Kaua‘i’s New Predator Fence

Oct 29, 2015

Hawaiian nene at Kilauea Point National Wildlife Refuge in Hawaii.
Credit USFWSmidwest / Flickr

The Kilauea Point National Wildlife Refuge on the north shore of Kauai is one of the most visited national parks in the country.  Hundreds of thousands of visitors come to the refuge every year. It’s home to some of the largest populations of nesting seabirds in Hawai‘i - and now Fish and Wildlife officers are taking a new step to protect some of the most endangered bird species in the world.

Kilauea Point National Wildlife Refuge personnel have long been limited in their ability to protect endangered species from invasive mammals that prey on ground nesting birds, their eggs and native plant seeds.  Rats and feral cats steal eggs and kill young birds.  Loose dogs have been known to kill adult endangered birds and even mice cause damage.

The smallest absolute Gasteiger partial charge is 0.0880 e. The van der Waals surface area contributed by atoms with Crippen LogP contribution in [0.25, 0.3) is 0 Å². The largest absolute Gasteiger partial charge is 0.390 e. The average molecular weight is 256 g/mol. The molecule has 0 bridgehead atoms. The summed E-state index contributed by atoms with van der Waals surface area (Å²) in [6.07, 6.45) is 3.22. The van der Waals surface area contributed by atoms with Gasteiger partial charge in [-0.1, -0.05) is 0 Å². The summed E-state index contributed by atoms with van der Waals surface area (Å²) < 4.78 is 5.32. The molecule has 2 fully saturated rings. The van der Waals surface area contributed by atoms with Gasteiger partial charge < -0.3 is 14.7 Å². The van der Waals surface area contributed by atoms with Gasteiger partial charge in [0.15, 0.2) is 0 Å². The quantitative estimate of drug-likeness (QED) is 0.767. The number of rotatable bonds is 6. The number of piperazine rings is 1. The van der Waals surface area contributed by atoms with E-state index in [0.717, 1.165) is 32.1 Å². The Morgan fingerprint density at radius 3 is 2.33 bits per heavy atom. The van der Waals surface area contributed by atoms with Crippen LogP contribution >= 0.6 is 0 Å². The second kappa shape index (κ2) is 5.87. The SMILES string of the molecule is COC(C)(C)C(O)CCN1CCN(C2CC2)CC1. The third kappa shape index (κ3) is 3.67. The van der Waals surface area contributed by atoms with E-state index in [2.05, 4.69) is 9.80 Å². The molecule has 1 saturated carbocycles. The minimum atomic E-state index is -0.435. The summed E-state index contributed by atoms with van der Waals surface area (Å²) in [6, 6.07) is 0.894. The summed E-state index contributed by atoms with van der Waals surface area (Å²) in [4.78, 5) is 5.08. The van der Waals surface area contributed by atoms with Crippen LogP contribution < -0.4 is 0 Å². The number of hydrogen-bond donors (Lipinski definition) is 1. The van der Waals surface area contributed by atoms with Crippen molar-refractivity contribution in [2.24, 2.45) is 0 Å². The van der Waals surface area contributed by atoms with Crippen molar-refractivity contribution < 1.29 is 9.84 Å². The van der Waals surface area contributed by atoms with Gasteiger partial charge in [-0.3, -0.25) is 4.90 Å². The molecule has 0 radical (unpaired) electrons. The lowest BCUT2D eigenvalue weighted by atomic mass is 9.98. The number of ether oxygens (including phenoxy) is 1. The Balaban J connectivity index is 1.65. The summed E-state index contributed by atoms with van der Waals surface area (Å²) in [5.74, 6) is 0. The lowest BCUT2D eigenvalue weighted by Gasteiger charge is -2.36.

But a safe zone has recently been established with the completion of a state-of-the-art “predator-proof” fence. It rings a six-acre oasis for endangered sea birds and native plant species.  The fence is six-and-a-half feet tall and about half a mile long.  It is constructed of stainless steel mesh so tiny a baby mouse would not be able to squeeze through.  It is topped with a rounded hood to stop any predator from climbing over it and a horizontal steel-mesh skirt prevents predators from digging under it. 

Existing predators within the fence have been eradicated and habitats are being established in anticipation of the introduction of several severely endangered bird species. Those include `A`o (Newell’s Shearwater) – which are found nowhere else in the world and have declined in population 75% in the last 15 years – and `Ua`u (Hawaiian Petrel).  The predator-proof fence will also provide protected shelter for Nene (Hawaiian Goose), Moli (Laysan Albatross) and other ground-nesting native birds, as well as for the Refuge’s collection of re-introduced rare native plant species.